I'm a pretty law abiding guy.
Except when I think the laws are dumb. Even then I don't go out of my way to flaunt my lawless ways. But there's a moral question that's been bugging me lately and I'd like to hear what other people think.
I have a friend...
And like many of you he's a Bit Torrentin' fool. For the most part it's been shows there is little or no chance he'd ever see here in Canada anytime soon. Particularly shows from Britain that weren't on BBC Canada, and that he couldn't find at the local video store. Then it was shows that were mentioned at a story meeting that he hadn't seen that were on HBO (Movie Central) and they weren't out on DVD yet and he didn't have "the cable". And then, it was just episodes of shows that he happened to miss during their first run... and now it's anything at all.
He has no illusions that what he's doing is legal. But he believes in Karma. He knows he'll have to pay... some day, some how.
And this is the thing: for the most part he does eventually pay for stuff he likes. The pleasure of watching some downloaded file on his computer doesn't compare to watching it on HD with his digital cable... or on DVD. So when he finds something he likes... like Six Feet Under and Deadwood a couple years ago... or Rome, Life of Mars, and Extras more recently... he doesn't mind coughing up the bucks for the DVD so he can watch it in it's full glory.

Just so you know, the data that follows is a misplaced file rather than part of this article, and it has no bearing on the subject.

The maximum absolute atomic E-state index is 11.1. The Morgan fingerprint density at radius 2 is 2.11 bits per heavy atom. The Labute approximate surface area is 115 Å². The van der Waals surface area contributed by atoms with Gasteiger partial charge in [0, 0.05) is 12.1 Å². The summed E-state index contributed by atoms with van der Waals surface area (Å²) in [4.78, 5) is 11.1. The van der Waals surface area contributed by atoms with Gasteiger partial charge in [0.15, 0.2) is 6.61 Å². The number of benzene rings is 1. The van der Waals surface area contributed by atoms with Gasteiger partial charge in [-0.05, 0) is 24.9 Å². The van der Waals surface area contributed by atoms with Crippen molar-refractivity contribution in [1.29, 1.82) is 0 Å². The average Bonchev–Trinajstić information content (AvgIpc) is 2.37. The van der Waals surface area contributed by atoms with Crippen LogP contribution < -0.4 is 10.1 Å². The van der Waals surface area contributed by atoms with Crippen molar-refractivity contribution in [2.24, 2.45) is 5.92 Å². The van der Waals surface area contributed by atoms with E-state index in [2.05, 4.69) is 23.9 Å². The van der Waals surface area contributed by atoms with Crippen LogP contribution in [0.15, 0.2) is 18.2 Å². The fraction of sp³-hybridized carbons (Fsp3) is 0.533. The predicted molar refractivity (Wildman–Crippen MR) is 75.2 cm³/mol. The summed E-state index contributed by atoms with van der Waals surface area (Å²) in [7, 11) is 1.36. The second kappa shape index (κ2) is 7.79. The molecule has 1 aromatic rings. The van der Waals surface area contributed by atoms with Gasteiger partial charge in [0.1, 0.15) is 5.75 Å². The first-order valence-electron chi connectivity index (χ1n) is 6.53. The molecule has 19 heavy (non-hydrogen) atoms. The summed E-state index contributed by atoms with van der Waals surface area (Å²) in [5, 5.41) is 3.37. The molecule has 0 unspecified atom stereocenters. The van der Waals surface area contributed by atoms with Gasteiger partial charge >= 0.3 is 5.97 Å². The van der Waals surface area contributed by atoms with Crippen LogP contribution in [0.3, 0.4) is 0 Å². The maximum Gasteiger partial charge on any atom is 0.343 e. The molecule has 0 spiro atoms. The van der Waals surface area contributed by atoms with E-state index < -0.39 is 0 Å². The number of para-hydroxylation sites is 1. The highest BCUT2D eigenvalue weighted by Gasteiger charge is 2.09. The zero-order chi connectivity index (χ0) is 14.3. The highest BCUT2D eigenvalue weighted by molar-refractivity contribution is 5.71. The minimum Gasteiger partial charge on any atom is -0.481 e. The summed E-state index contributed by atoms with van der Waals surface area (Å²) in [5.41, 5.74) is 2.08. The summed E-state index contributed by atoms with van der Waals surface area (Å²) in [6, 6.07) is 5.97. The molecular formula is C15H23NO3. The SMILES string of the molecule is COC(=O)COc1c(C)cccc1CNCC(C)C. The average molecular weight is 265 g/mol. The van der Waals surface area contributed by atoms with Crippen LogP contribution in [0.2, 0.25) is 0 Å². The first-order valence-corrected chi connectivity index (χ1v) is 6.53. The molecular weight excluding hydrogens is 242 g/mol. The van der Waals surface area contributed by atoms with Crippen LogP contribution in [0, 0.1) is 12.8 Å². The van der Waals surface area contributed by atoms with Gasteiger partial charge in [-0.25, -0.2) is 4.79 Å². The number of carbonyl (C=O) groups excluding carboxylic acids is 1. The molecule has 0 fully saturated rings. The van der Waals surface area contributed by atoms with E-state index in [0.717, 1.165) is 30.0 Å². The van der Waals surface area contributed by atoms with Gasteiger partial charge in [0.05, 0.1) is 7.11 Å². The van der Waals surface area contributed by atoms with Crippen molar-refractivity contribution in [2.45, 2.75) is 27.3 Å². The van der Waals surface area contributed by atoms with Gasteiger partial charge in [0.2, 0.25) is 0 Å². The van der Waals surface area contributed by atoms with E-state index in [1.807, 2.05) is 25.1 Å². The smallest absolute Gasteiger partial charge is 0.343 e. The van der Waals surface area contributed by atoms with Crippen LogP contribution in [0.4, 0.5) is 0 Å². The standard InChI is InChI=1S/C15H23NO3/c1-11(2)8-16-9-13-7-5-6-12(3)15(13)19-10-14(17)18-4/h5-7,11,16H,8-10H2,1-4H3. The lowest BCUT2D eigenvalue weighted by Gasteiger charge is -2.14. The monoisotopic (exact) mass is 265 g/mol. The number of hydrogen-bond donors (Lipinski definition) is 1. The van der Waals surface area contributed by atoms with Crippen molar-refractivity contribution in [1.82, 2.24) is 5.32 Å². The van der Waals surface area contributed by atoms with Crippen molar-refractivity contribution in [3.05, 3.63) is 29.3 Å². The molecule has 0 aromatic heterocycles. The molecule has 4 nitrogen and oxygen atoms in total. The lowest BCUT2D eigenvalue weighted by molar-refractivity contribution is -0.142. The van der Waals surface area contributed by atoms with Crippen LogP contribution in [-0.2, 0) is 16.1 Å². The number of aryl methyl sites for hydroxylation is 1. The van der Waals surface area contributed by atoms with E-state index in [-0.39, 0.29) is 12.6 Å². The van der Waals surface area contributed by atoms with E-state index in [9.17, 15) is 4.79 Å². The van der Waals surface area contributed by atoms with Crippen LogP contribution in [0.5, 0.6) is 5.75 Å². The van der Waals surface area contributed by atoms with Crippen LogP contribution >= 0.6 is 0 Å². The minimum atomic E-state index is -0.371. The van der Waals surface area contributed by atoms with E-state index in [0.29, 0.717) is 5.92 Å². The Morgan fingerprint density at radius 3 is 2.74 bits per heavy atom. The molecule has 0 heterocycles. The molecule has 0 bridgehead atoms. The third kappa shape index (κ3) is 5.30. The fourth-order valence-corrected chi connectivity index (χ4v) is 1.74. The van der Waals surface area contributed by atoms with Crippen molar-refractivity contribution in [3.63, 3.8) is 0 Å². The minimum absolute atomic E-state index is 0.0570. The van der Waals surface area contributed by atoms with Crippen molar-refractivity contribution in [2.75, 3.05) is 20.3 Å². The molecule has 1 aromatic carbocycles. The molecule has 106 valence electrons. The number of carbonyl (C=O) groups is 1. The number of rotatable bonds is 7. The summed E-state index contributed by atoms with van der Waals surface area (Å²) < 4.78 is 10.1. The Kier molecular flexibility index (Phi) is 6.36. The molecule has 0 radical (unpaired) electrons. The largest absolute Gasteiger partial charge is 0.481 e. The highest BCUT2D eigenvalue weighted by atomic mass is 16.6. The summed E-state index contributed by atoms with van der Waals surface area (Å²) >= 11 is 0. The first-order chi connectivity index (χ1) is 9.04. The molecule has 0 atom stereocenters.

And today: it happened... he saw his own show being bit torrented... and what did he feel? Guilt? Resentment? Outrage? Nope... it was Pride.
Somebody... a fan presumably, cared enough to digitize and upload it... it's being seeded out there by a few curious viewers who maybe heard something about it but never got around to seeing it. And maybe they'll give it a chance.
There is a part of him that wonders if he, or more specifically his livelihood, is being threatened by the practice. After all, the show is a product. It is part of a business in an industry and profits are what motivate the decisions of the investors. But is this cutting into the industry's profits? I mean really? In the short term, there's no doubt. Viewership is down and therefore so is ad revenue. On the other hand these are also the guys that own and operate the companies that enable people like my friend to download the programming in the first place. And in the long term... isn't it actually more likely the industry will make money by creating content for not just one medium but several at the same time.
They irony is his show is on a network that makes the episodes online available to anyone (with a PC) who live in the country. So the people downloading the show are probably outside the country... but wouldn't it make more sense to make the show available to anyone around the world and talk with an smart advertising agency to find some way to get ad revenue by customizing the content to the local viewer?
It's just the old model of exchange that is dying. And people like my friend are just helping put it out of its misery.